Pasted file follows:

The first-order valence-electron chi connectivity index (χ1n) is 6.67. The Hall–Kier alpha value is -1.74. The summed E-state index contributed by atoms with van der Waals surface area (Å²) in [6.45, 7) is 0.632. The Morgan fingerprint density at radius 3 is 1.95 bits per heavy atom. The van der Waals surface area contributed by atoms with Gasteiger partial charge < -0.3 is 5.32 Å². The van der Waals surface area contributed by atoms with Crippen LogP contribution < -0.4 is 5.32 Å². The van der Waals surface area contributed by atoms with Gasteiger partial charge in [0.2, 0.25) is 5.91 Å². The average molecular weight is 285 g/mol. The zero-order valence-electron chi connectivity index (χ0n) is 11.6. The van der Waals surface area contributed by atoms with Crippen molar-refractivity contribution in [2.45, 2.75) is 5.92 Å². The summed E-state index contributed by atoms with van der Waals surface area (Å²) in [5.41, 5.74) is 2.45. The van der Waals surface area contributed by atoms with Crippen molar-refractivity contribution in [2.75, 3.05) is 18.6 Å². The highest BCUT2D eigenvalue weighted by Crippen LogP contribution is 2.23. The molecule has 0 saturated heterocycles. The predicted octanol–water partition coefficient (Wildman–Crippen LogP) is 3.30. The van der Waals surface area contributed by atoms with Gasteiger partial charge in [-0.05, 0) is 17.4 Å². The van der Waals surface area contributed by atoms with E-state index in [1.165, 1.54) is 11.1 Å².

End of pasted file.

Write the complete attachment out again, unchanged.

The first-order valence-electron chi connectivity index (χ1n) is 6.67. The Hall–Kier alpha value is -1.74. The summed E-state index contributed by atoms with van der Waals surface area (Å²) in [6.45, 7) is 0.632. The Morgan fingerprint density at radius 3 is 1.95 bits per heavy atom. The van der Waals surface area contributed by atoms with Gasteiger partial charge < -0.3 is 5.32 Å². The van der Waals surface area contributed by atoms with Crippen LogP contribution < -0.4 is 5.32 Å². The van der Waals surface area contributed by atoms with Gasteiger partial charge in [0.2, 0.25) is 5.91 Å². The average molecular weight is 285 g/mol. The zero-order valence-electron chi connectivity index (χ0n) is 11.6. The van der Waals surface area contributed by atoms with Crippen molar-refractivity contribution in [2.45, 2.75) is 5.92 Å². The summed E-state index contributed by atoms with van der Waals surface area (Å²) in [5.41, 5.74) is 2.45. The van der Waals surface area contributed by atoms with Crippen molar-refractivity contribution in [2.75, 3.05) is 18.6 Å². The highest BCUT2D eigenvalue weighted by Crippen LogP contribution is 2.23. The molecule has 0 saturated heterocycles. The predicted octanol–water partition coefficient (Wildman–Crippen LogP) is 3.30. The van der Waals surface area contributed by atoms with Gasteiger partial charge in [-0.05, 0) is 17.4 Å². The van der Waals surface area contributed by atoms with E-state index in [1.165, 1.54) is 11.1 Å².